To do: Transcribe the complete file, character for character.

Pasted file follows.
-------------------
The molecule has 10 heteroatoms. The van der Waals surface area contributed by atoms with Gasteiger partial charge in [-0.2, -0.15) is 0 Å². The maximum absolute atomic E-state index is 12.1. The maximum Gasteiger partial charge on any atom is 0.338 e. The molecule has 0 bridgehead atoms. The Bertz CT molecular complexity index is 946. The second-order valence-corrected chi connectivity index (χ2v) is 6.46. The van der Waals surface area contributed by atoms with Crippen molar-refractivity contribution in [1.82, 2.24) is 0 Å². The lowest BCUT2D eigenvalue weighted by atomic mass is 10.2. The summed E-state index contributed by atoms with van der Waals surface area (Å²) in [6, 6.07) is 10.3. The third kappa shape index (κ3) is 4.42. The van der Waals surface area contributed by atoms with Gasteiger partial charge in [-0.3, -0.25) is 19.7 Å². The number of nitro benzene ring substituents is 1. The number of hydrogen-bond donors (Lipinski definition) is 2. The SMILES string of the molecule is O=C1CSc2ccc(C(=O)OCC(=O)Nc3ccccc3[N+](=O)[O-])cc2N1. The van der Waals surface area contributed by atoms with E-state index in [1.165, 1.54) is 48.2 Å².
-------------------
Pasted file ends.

The molecule has 10 heteroatoms. The van der Waals surface area contributed by atoms with Gasteiger partial charge in [-0.2, -0.15) is 0 Å². The maximum absolute atomic E-state index is 12.1. The maximum Gasteiger partial charge on any atom is 0.338 e. The molecule has 0 bridgehead atoms. The Bertz CT molecular complexity index is 946. The second-order valence-corrected chi connectivity index (χ2v) is 6.46. The van der Waals surface area contributed by atoms with Crippen molar-refractivity contribution in [1.82, 2.24) is 0 Å². The lowest BCUT2D eigenvalue weighted by atomic mass is 10.2. The summed E-state index contributed by atoms with van der Waals surface area (Å²) in [6, 6.07) is 10.3. The third kappa shape index (κ3) is 4.42. The van der Waals surface area contributed by atoms with Gasteiger partial charge in [-0.3, -0.25) is 19.7 Å². The number of nitro benzene ring substituents is 1. The number of hydrogen-bond donors (Lipinski definition) is 2. The SMILES string of the molecule is O=C1CSc2ccc(C(=O)OCC(=O)Nc3ccccc3[N+](=O)[O-])cc2N1. The van der Waals surface area contributed by atoms with E-state index in [1.165, 1.54) is 48.2 Å².